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Buffett Rule: primer on the policy and the politics

Warren Buffett

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Comments (8)

  1. Submitted by Dennis Tester on 04/16/2012 - 01:02 pm.

    The “Buffet Rule” is dishonest

    The Buffet Rule would impose a 30% tax on people making at least $1 million. People who make that kind of money don’t earn a salary generally, they earn their living via dividends and capital gains, like Buffet does, and pay the capital gains tax of 15%.

    In effect, Obama wants to double the capital gains tax to 30%.

    Buffet said he wants his secretary to pay a low rate like he does (she made over $200,000) but she pays the wage earner tax rate on her estimated $200-500,000 salary which currently tops out at 35%. But average families earning $30-40,000 only owed 6% last year. People making $50-75,000 only owed an average 12%, while those making $75-100,000 paid an average 13%.

    So those who pay the current capital gains tax of 15% already pay a higher rate that the average income taxpayer in this country. More importantly, doubling the capital gains tax is not only couterproductive in a weak economy where you want to encourage investment, but it would only increase revenue to the government by about $5 billion a year. At that rate it would take 250 years for it to generate enough revenue to eliminate the $1.5 trillion annual budget deficit even if it was all dedicated to deficit reduction, which of course, it wouldn’t be.

    This is all about satisfying your envious base and their math-challenged friends to vote for the party of envy this fall.

  2. Submitted by jody rooney on 04/16/2012 - 02:18 pm.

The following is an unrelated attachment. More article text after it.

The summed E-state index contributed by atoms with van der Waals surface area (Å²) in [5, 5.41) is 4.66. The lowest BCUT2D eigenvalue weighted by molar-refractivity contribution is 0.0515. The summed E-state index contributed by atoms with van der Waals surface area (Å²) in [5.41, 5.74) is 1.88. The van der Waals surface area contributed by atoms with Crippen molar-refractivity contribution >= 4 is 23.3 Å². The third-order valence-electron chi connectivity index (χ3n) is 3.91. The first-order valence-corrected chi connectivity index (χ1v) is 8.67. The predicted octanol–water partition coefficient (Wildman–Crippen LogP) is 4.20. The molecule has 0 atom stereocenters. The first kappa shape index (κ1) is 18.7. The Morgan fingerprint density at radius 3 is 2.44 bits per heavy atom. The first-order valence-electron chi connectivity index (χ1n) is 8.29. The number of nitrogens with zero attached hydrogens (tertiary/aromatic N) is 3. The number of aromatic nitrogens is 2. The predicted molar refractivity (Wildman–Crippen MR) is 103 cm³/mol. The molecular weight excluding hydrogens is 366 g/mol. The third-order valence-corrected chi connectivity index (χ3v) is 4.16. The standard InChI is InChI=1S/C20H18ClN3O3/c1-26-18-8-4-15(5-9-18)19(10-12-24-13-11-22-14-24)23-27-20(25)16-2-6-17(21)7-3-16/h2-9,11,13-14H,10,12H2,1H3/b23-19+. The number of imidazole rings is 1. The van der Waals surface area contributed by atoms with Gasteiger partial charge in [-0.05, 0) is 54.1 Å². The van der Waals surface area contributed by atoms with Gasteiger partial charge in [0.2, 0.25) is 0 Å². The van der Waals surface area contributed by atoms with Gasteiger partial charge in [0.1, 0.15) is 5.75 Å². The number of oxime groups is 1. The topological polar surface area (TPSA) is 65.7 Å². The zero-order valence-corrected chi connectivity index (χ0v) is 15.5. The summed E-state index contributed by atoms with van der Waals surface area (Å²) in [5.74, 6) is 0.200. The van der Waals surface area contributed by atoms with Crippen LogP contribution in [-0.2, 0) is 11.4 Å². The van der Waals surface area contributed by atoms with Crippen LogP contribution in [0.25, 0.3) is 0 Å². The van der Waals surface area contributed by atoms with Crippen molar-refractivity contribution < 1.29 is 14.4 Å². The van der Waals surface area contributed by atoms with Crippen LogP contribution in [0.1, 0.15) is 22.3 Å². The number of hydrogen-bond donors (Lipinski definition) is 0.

Mr. Tester please show me the evidence not the theory

    Some people may be math challenged but they aren’t reality challenged.

    Just like you Mr. Tester I learned that a lower capital gains tax was good in Econ 101 but that was in 1968 and the rules of the game have changed. Capital is much more free to move than it was in 1968. Unlike hard sciences economics is highly dependent on the rules in place at the time. If it weren’t private ownership and collective or public ownership would produce the same results and they don’t.

    In brief Mr. Tester your rationale is an excellent example of how you are being “played” by the moneyed interests. You haven’t learned the economy is global. Money goes where it can get the highest return and that isn’t necessarily here.

    Oddly enough if you want to become less reality challenged perhaps you want to review the tax rates when the US was at its most productive. Even going back to Regan rates would be useful.

    I also don’t suspect that Mr. Buffet is suggesting anything that is seriously going to hurt his ability to make money and he is pretty good at it. Gosh maybe he knows something you don’t, hard to believe I know.

  3. Submitted by Jackson Cage on 04/16/2012 - 03:19 pm.

    Only in the Tea Party…

    would you furiously pry open the lives of the poor (who get $6k a year from the gov’t) to make sure they don’t spend that pittance on drugs or junk food, yet blindly hand over $150,000 a year to the wealthy without ever asking them to prove they created a job. Honestly, that unique Tea Party combination of stupidity and immorality is astonishing!